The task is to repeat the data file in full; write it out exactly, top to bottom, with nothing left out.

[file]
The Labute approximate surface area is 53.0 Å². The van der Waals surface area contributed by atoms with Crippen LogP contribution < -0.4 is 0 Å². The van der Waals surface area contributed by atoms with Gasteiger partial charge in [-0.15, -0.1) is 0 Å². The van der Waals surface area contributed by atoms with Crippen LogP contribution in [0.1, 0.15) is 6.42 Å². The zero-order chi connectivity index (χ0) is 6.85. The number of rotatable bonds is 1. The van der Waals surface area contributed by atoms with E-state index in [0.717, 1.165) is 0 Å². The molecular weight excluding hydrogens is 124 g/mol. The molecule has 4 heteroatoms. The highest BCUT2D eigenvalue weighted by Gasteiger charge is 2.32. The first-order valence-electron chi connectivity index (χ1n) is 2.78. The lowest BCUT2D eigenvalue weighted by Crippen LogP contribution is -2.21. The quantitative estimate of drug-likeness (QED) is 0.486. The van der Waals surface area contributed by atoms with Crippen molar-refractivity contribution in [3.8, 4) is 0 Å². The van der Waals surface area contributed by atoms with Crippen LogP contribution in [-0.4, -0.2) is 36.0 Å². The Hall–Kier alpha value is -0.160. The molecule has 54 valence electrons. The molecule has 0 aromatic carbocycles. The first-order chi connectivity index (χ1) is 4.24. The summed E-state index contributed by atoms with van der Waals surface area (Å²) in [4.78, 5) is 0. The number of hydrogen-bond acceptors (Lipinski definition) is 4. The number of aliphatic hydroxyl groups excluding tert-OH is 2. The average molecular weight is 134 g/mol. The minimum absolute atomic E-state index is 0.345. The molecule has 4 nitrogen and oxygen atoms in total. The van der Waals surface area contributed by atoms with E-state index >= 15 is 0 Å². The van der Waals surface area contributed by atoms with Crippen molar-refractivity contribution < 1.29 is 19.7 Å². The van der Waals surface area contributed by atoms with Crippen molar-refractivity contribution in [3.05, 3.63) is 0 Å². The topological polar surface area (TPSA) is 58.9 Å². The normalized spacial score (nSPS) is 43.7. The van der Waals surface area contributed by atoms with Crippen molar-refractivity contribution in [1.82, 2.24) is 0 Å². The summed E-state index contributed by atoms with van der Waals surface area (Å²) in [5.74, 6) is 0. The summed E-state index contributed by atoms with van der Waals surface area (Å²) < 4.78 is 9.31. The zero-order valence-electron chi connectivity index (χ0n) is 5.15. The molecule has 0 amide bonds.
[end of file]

The Labute approximate surface area is 53.0 Å². The van der Waals surface area contributed by atoms with Crippen LogP contribution < -0.4 is 0 Å². The van der Waals surface area contributed by atoms with Gasteiger partial charge in [-0.15, -0.1) is 0 Å². The van der Waals surface area contributed by atoms with Crippen LogP contribution in [0.1, 0.15) is 6.42 Å². The zero-order chi connectivity index (χ0) is 6.85. The number of rotatable bonds is 1. The van der Waals surface area contributed by atoms with E-state index in [0.717, 1.165) is 0 Å². The molecular weight excluding hydrogens is 124 g/mol. The molecule has 4 heteroatoms. The highest BCUT2D eigenvalue weighted by Gasteiger charge is 2.32. The first-order valence-electron chi connectivity index (χ1n) is 2.78. The lowest BCUT2D eigenvalue weighted by Crippen LogP contribution is -2.21. The quantitative estimate of drug-likeness (QED) is 0.486. The van der Waals surface area contributed by atoms with Crippen molar-refractivity contribution in [3.8, 4) is 0 Å². The van der Waals surface area contributed by atoms with Crippen LogP contribution in [-0.4, -0.2) is 36.0 Å². The Hall–Kier alpha value is -0.160. The molecule has 54 valence electrons. The molecule has 0 aromatic carbocycles. The first-order chi connectivity index (χ1) is 4.24. The summed E-state index contributed by atoms with van der Waals surface area (Å²) in [4.78, 5) is 0. The number of hydrogen-bond acceptors (Lipinski definition) is 4. The number of aliphatic hydroxyl groups excluding tert-OH is 2. The average molecular weight is 134 g/mol. The minimum absolute atomic E-state index is 0.345. The molecule has 4 nitrogen and oxygen atoms in total. The van der Waals surface area contributed by atoms with E-state index >= 15 is 0 Å². The van der Waals surface area contributed by atoms with Crippen molar-refractivity contribution < 1.29 is 19.7 Å². The van der Waals surface area contributed by atoms with Crippen molar-refractivity contribution in [3.05, 3.63) is 0 Å². The topological polar surface area (TPSA) is 58.9 Å². The normalized spacial score (nSPS) is 43.7. The van der Waals surface area contributed by atoms with Crippen molar-refractivity contribution in [1.82, 2.24) is 0 Å². The summed E-state index contributed by atoms with van der Waals surface area (Å²) in [5.74, 6) is 0. The summed E-state index contributed by atoms with van der Waals surface area (Å²) < 4.78 is 9.31. The zero-order valence-electron chi connectivity index (χ0n) is 5.15. The molecule has 0 amide bonds.